In 1927 a young German physicist published a paper that would turn the scientific world on its head. Until that time, classical physics had assumed that when a particle’s position and velocity were known, its future trajectory could be calculated. Werner Heisenberg demonstrated that this condition was actually impossible:
…we cannot know with precision both a particle’s location and its velocity, and the more precisely we know the one, the less we can know the other. Five years later he was awarded the Nobel Prize in Physics for having laid the foundations of quantum physics.
This discovery has all the hallmarks of a modern scientific breakthrough; so it may be surprising to learn that the uncertainty principle was intuited by Heisenberg’s contemporary, the Argentine poet and fiction writer Jorge Luis Borges, and predicted by philosophers centuries and even millenniums before him.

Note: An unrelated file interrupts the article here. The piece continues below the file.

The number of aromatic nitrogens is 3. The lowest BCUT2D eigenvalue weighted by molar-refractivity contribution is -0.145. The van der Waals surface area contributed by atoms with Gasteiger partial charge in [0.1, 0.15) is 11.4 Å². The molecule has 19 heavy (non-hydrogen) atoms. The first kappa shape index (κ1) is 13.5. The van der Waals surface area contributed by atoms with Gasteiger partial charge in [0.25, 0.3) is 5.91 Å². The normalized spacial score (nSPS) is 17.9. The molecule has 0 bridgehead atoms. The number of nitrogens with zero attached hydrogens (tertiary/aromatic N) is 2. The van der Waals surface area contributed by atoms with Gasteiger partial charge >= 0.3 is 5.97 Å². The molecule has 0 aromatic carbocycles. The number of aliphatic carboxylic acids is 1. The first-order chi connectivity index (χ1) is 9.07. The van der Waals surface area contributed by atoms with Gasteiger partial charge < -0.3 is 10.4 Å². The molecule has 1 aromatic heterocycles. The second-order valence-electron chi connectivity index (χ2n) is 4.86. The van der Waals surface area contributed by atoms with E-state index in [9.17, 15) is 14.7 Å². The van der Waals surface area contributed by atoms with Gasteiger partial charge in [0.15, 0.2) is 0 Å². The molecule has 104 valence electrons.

Read the rest of Borges, Paradox and Perception - NYTimes.com
William Egginton is Andrew W. Mellon Professor in the Humanities at the Johns Hopkins University. His most recent book is the forthcoming “The Man Who Invented Fiction: Cervantes in the Modern World.”